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Spike Lee

(b. 1957) American film director

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(b. 1957), film director, writer, and actor.

Shelton Jackson “Spike” Lee grew up in Brooklyn and earned degrees at Morehouse College (1979) and New York University (1983) before embarking on a career as perhaps the most celebrated and accomplished African American filmmaker. Aside from his major films, Lee has also made music videos (for such artists as Miles Davis, Anita Baker, and Public Enemy), and television commercials; he produced, for example, campaign advertisements for Jesse Jackson's 1988 presidential bid. An actor as well as a director, Lee has become a major, outspoken public and political figure. Much of his work is politically inflected, provocative, and often controversial, and treats issues of identity and community that resonate throughout African American literature.

Several of Lee's films deal with questions and dilemmas surrounding African American identity, gender, and class. His first full-length release, She's Gotta Have It (1986), about an African American woman and her three very different lovers, earned him the Prix de Jeunesse at the Cannes Film Festival. The film features innovative narrative techniques and begins Lee's exploration of the possibilities of African American male identity. His second film, School Daze (1988), a musical set in an all-black college, explores questions of color and class lines, as well as sexism, within the African American community. In Mo'Better Blues (1990), a jazz musician must choose between two women, and ultimately between his music and fatherhood. Jungle Fever (1991) addresses interracial romance and drug addiction and their effects on the black communities. Clockers (1995) challenges “gangsta” stereotypes, complicating received narratives of African American poverty and violence.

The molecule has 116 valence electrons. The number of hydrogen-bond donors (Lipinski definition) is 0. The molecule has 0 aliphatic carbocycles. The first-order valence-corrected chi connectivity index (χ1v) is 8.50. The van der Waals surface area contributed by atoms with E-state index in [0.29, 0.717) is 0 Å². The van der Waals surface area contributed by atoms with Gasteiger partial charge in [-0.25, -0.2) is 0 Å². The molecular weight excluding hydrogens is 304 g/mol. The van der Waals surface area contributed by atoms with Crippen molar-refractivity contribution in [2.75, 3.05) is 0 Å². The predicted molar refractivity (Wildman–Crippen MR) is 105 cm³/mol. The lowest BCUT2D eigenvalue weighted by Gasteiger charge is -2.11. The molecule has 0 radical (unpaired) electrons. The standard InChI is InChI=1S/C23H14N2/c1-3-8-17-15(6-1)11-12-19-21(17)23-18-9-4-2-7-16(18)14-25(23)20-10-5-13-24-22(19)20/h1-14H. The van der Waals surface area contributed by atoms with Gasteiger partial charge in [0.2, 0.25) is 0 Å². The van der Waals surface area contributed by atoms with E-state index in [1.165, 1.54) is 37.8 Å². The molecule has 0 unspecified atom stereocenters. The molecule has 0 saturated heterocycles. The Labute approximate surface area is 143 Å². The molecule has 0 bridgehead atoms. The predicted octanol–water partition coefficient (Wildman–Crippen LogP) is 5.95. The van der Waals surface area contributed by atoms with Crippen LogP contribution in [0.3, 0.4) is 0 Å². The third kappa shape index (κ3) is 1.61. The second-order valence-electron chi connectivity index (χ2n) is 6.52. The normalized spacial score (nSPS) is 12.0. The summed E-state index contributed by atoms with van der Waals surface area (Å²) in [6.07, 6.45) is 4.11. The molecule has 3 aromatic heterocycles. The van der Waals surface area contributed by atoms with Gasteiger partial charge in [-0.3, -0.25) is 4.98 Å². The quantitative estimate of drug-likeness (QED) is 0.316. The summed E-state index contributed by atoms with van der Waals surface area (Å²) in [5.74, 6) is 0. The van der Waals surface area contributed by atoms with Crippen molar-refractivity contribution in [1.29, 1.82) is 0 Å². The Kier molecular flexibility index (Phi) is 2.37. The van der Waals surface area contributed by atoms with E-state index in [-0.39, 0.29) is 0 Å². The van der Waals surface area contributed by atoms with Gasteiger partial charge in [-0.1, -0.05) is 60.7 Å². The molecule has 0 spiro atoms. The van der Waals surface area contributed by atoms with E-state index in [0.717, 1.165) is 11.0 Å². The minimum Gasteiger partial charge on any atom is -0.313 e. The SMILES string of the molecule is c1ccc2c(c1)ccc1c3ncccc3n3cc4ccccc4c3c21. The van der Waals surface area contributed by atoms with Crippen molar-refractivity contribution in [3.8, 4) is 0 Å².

Lee may be best known for his more broadly political films, Do the Right Thing (1989) and Malcolm X (1992). The first, a dramatization of complex racial tensions and conflicts in Brooklyn, focuses on the efficacy (and risks) of violence as a response to racism or oppression. Lee situates the film's point of view between the proactive black nationalism of Malcolm X and the nonviolent philosophy of Martin Luther King, Jr., quoting from both at the film's end, choosing neither (or both). In his epic treatment of Malcolm X's life, based on Alex Haley's The Autobiography of Malcolm X (1965), Lee traces Malcolm's political trajectory, including his pilgrimage to Mecca and his split with the Nation of Islam, and presents Malcolm X's legacy as a living symbol of African American struggle. The film, however, raised controversy about what some, including Amiri Baraka, considered the commercialization of Malcolm's image.

Lee often appears in his own films and commercials (though sometimes as minor characters). The resultant blurring of Lee's public persona with his fictional characters makes him appear more personally implicated in his films than many directors and recalls the similarly ambiguous positioning of the author/ narrator in many African American novels, beginning with William Wells Brown's Clotel (1853). In fact, two of his films— School Daze and 1994's Crooklyn, an episodic, nostalgic portrayal of Lee's Brooklyn childhood—have autobiographical origins. Lee's work thus evokes both the importance of autobiography as well as the tension between the personal and the political in African American literature.


Subjects: Literature

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